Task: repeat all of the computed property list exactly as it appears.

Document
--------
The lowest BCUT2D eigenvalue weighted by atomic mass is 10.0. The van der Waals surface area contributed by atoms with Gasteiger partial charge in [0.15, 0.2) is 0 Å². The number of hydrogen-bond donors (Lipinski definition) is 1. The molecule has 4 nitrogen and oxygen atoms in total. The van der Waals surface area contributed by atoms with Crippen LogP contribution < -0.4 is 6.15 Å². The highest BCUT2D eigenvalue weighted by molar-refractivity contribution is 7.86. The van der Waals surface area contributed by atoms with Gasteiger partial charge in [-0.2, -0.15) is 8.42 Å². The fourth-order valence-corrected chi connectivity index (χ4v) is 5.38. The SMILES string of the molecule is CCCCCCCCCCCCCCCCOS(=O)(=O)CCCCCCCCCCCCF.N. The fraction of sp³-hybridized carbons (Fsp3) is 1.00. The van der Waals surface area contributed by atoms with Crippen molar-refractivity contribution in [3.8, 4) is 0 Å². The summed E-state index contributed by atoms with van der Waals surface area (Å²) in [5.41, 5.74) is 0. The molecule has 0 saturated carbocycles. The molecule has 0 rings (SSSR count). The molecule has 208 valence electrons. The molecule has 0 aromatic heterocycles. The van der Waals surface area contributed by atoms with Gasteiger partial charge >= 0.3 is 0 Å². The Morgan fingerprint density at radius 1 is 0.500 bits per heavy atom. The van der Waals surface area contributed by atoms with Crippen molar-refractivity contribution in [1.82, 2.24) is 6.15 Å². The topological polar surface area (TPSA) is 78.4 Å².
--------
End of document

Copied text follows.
The lowest BCUT2D eigenvalue weighted by atomic mass is 10.0. The van der Waals surface area contributed by atoms with Gasteiger partial charge in [0.15, 0.2) is 0 Å². The number of hydrogen-bond donors (Lipinski definition) is 1. The molecule has 4 nitrogen and oxygen atoms in total. The van der Waals surface area contributed by atoms with Crippen LogP contribution < -0.4 is 6.15 Å². The highest BCUT2D eigenvalue weighted by molar-refractivity contribution is 7.86. The van der Waals surface area contributed by atoms with Gasteiger partial charge in [-0.2, -0.15) is 8.42 Å². The fourth-order valence-corrected chi connectivity index (χ4v) is 5.38. The SMILES string of the molecule is CCCCCCCCCCCCCCCCOS(=O)(=O)CCCCCCCCCCCCF.N. The fraction of sp³-hybridized carbons (Fsp3) is 1.00. The van der Waals surface area contributed by atoms with Crippen molar-refractivity contribution in [3.8, 4) is 0 Å². The summed E-state index contributed by atoms with van der Waals surface area (Å²) in [5.41, 5.74) is 0. The molecule has 0 saturated carbocycles. The molecule has 0 rings (SSSR count). The molecule has 208 valence electrons. The molecule has 0 aromatic heterocycles. The van der Waals surface area contributed by atoms with Gasteiger partial charge >= 0.3 is 0 Å². The Morgan fingerprint density at radius 1 is 0.500 bits per heavy atom. The van der Waals surface area contributed by atoms with Crippen molar-refractivity contribution in [1.82, 2.24) is 6.15 Å². The topological polar surface area (TPSA) is 78.4 Å².